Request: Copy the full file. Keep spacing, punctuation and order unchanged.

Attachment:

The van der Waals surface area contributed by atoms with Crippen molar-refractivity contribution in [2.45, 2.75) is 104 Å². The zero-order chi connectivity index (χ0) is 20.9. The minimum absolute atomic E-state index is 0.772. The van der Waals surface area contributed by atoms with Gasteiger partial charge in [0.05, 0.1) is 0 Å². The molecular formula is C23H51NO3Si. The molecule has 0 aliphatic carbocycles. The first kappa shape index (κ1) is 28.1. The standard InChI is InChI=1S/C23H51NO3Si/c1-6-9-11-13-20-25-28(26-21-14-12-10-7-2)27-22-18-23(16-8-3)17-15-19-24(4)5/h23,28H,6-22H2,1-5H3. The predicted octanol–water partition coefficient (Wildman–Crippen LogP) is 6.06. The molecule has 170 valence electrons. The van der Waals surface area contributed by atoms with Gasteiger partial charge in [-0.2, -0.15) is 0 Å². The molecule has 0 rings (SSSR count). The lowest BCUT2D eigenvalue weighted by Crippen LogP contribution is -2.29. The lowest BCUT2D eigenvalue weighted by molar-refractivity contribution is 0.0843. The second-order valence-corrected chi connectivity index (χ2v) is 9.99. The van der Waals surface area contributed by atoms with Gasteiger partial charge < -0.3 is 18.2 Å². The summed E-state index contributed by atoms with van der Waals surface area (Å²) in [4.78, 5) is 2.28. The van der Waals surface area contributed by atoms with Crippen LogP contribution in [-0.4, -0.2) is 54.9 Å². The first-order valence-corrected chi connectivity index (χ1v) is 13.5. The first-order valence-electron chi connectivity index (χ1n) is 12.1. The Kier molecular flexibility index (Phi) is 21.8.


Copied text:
The van der Waals surface area contributed by atoms with Crippen molar-refractivity contribution in [2.45, 2.75) is 104 Å². The zero-order chi connectivity index (χ0) is 20.9. The minimum absolute atomic E-state index is 0.772. The van der Waals surface area contributed by atoms with Gasteiger partial charge in [0.05, 0.1) is 0 Å². The molecular formula is C23H51NO3Si. The molecule has 0 aliphatic carbocycles. The first kappa shape index (κ1) is 28.1. The standard InChI is InChI=1S/C23H51NO3Si/c1-6-9-11-13-20-25-28(26-21-14-12-10-7-2)27-22-18-23(16-8-3)17-15-19-24(4)5/h23,28H,6-22H2,1-5H3. The predicted octanol–water partition coefficient (Wildman–Crippen LogP) is 6.06. The molecule has 170 valence electrons. The van der Waals surface area contributed by atoms with Gasteiger partial charge in [-0.2, -0.15) is 0 Å². The molecule has 0 rings (SSSR count). The lowest BCUT2D eigenvalue weighted by Crippen LogP contribution is -2.29. The lowest BCUT2D eigenvalue weighted by molar-refractivity contribution is 0.0843. The second-order valence-corrected chi connectivity index (χ2v) is 9.99. The van der Waals surface area contributed by atoms with Gasteiger partial charge < -0.3 is 18.2 Å². The summed E-state index contributed by atoms with van der Waals surface area (Å²) in [4.78, 5) is 2.28. The van der Waals surface area contributed by atoms with Crippen LogP contribution in [-0.4, -0.2) is 54.9 Å². The first-order valence-corrected chi connectivity index (χ1v) is 13.5. The first-order valence-electron chi connectivity index (χ1n) is 12.1. The Kier molecular flexibility index (Phi) is 21.8.